The US Food and Drug Administration (FDA) on Tuesday released two new draft Q&A guidance documents on biosimilar development and the deemed to be a license provision of the Biologics Price Competition and Innovation Act of 2009 (BPCIA), as well as two final guidance documents on the same topics and one proposed rule amending the definition of a biological product.
The efforts are part of FDA’s decade-long work to begin, starting in March 2020, transitioning the approved marketing applications for a subset of biological products, such as insulin and human growth hormone – which were previously approved as drugs under section 505 of the FD&C Act – to be deemed to be biologics licenses.
Put simply: Certain biologics will be removed from FDA’s Orange Book on 23 March 2020 and included in the Purple Book, and all subsequent follow-on applicants will not be able to rely upon these new drug applications (NDAs) for approval but will have to win approval as biosimilars.
The final guidance also describes FDA’s plans for supplements to approved NDAs that are pending on 23 March 2020. “We intend to administratively convert these pending NDA supplements to pending BLA supplements under the PHS Act,” the agency said. Industry previously took issue with FDA’s intentions on the matter.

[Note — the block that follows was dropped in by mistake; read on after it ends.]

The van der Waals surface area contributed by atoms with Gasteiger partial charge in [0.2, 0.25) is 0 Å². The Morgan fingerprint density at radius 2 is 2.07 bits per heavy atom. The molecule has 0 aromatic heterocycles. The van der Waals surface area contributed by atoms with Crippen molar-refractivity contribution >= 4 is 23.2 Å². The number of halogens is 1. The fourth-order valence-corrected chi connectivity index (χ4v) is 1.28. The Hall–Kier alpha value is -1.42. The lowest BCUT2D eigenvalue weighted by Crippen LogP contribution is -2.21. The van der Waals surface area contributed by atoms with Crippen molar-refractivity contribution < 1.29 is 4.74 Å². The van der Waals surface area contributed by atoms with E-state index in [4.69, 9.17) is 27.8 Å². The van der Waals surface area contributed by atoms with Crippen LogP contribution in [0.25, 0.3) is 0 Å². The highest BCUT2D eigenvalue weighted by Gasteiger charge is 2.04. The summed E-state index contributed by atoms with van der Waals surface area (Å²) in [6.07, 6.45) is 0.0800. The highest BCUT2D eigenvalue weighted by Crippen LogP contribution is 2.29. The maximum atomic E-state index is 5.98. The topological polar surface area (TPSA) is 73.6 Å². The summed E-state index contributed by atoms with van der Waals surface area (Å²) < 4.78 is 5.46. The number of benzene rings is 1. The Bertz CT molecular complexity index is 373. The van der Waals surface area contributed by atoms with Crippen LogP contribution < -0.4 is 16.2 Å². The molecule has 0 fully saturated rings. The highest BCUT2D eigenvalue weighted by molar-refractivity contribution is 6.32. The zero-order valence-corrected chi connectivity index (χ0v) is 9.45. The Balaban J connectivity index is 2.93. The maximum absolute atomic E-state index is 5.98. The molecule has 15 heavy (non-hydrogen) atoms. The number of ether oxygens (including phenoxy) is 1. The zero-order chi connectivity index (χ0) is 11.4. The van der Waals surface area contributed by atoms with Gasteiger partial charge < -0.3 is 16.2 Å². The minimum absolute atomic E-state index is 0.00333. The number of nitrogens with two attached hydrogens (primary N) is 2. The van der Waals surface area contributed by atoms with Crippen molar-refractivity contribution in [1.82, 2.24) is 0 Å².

While highlighting the need to bring down the price of insulin, FDA Commissioner Scott Gottlieb explained at the CMS/FDA Summit in Washington, D.C. on Tuesday that the goal of the guidances and new policies is two-fold: to prevent sponsors from being able to game the exclusivity provisions and forestall biosimilar entry, and to make sure that when drugs transition into biologics, they do not receive additional exclusivities that they are not entitled to…